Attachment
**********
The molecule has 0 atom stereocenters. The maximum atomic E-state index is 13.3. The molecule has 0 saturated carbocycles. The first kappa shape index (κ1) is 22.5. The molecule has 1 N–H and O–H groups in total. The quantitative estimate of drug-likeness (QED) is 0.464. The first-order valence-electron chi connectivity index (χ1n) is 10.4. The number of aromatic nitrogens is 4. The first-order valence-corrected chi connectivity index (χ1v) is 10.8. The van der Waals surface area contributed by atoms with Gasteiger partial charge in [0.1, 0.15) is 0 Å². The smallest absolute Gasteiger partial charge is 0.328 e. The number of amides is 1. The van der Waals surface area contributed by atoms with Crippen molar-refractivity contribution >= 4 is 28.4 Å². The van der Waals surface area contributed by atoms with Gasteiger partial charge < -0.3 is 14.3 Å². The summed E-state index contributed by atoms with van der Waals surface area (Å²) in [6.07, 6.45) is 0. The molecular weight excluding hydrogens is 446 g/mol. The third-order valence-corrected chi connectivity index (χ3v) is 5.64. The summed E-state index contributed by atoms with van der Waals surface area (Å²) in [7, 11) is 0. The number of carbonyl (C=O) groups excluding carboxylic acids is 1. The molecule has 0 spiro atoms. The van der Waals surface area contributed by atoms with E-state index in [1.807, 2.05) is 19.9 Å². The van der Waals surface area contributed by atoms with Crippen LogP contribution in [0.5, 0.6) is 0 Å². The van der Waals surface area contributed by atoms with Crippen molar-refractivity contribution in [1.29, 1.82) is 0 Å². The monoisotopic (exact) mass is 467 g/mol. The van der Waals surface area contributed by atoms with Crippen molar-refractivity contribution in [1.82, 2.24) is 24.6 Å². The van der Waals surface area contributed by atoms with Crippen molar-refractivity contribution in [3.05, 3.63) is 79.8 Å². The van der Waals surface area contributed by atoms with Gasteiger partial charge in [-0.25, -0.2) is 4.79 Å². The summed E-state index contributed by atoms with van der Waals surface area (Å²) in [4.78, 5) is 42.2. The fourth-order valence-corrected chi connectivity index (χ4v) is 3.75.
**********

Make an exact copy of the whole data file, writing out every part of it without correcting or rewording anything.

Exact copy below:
The molecule has 0 atom stereocenters. The maximum atomic E-state index is 13.3. The molecule has 0 saturated carbocycles. The first kappa shape index (κ1) is 22.5. The molecule has 1 N–H and O–H groups in total. The quantitative estimate of drug-likeness (QED) is 0.464. The first-order valence-electron chi connectivity index (χ1n) is 10.4. The number of aromatic nitrogens is 4. The first-order valence-corrected chi connectivity index (χ1v) is 10.8. The van der Waals surface area contributed by atoms with Gasteiger partial charge in [0.1, 0.15) is 0 Å². The smallest absolute Gasteiger partial charge is 0.328 e. The number of amides is 1. The van der Waals surface area contributed by atoms with Crippen molar-refractivity contribution >= 4 is 28.4 Å². The van der Waals surface area contributed by atoms with Gasteiger partial charge < -0.3 is 14.3 Å². The summed E-state index contributed by atoms with van der Waals surface area (Å²) in [6.07, 6.45) is 0. The molecular weight excluding hydrogens is 446 g/mol. The third-order valence-corrected chi connectivity index (χ3v) is 5.64. The summed E-state index contributed by atoms with van der Waals surface area (Å²) in [7, 11) is 0. The number of carbonyl (C=O) groups excluding carboxylic acids is 1. The molecule has 0 spiro atoms. The van der Waals surface area contributed by atoms with E-state index in [1.807, 2.05) is 19.9 Å². The van der Waals surface area contributed by atoms with Crippen LogP contribution in [0.5, 0.6) is 0 Å². The van der Waals surface area contributed by atoms with Crippen molar-refractivity contribution in [1.29, 1.82) is 0 Å². The monoisotopic (exact) mass is 467 g/mol. The van der Waals surface area contributed by atoms with Crippen molar-refractivity contribution in [1.82, 2.24) is 24.6 Å². The van der Waals surface area contributed by atoms with Crippen molar-refractivity contribution in [3.05, 3.63) is 79.8 Å². The van der Waals surface area contributed by atoms with Gasteiger partial charge in [-0.25, -0.2) is 4.79 Å². The summed E-state index contributed by atoms with van der Waals surface area (Å²) in [4.78, 5) is 42.2. The fourth-order valence-corrected chi connectivity index (χ4v) is 3.75.